NASA’s Mars Reconnaissance Orbiter (MRO) has snapped a picture of a new face on Mars. And this time it's not a sphynx-like one that turns out to be a windswept hill, it’s an adorable bear… that turns out to be a filled-in crater possibly due to some volcanic activity.
The image was taken by MRO’s HiRISE, the spacecraft's high-resolution camera, and was selected as the Image of the Day for the instrument on January 25. It was taken on December 12 last year from an altitude of 251 kilometers (156 miles) on the southern hemisphere of the planet, if you were interested in getting your bearings (not sorry).
The researchers from the University of Arizona that selected the image believed that the circular fracture that made the head was an ancient crater now filled with deposits. The nose and mouth are a partially collapsed hill. It might have been a volcanic or mud vent, and the deposit could be either lava or mudflow. The duct then collapsed leaving behind the V shape we see today. Long after the crate was filled in, two new smaller craters formed giving our Martian bear its eyes.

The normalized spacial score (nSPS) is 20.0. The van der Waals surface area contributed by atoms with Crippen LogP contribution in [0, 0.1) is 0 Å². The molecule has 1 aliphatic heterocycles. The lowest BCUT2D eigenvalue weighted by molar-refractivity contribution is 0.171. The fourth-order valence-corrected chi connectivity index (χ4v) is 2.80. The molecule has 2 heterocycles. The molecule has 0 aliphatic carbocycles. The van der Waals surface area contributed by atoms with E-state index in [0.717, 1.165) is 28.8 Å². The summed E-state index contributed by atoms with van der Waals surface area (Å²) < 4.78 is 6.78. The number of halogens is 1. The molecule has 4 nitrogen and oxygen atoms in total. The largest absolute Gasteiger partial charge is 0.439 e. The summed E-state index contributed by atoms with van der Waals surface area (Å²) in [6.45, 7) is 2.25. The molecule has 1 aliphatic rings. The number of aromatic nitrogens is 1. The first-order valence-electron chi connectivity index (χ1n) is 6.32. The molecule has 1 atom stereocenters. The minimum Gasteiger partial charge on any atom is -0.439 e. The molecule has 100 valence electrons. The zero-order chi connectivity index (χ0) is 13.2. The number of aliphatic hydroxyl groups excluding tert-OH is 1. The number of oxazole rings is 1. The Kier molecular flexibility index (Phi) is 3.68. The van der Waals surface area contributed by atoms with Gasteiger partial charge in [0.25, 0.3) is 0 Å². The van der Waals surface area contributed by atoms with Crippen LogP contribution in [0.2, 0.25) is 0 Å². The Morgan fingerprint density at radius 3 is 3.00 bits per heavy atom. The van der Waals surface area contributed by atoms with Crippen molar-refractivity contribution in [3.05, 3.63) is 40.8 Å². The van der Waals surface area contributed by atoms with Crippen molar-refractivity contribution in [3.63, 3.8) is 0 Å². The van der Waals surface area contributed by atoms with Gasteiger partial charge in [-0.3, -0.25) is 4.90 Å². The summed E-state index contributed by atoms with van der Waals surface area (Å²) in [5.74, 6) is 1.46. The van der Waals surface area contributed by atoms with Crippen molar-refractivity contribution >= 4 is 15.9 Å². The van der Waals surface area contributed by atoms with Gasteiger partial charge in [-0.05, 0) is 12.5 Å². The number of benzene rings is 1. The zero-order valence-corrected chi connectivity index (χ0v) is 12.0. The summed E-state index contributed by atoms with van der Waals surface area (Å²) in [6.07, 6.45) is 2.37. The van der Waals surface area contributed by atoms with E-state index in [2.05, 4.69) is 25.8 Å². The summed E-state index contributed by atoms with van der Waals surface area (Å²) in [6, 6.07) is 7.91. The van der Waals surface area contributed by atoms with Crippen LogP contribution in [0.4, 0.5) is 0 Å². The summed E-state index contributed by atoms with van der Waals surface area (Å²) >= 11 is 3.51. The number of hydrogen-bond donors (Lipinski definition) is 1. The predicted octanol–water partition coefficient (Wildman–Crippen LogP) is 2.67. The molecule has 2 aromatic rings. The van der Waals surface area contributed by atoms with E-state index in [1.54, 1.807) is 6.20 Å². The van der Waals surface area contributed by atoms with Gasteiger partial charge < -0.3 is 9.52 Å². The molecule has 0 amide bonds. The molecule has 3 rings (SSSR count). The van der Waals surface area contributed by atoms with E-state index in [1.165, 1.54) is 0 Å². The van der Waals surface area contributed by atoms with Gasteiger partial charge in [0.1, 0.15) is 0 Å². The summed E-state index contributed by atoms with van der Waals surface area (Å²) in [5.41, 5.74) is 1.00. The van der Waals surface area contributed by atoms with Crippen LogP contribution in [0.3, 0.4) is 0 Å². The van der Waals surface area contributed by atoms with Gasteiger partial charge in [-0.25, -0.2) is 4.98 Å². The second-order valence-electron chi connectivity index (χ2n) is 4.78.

Our ability to spot patterns even when there are none, known as pareidolia, often gets the best of us when looking at interesting features on Mars. In the last year alone we've spotted ducks and flowers in the sand and rocks of the Red Planet.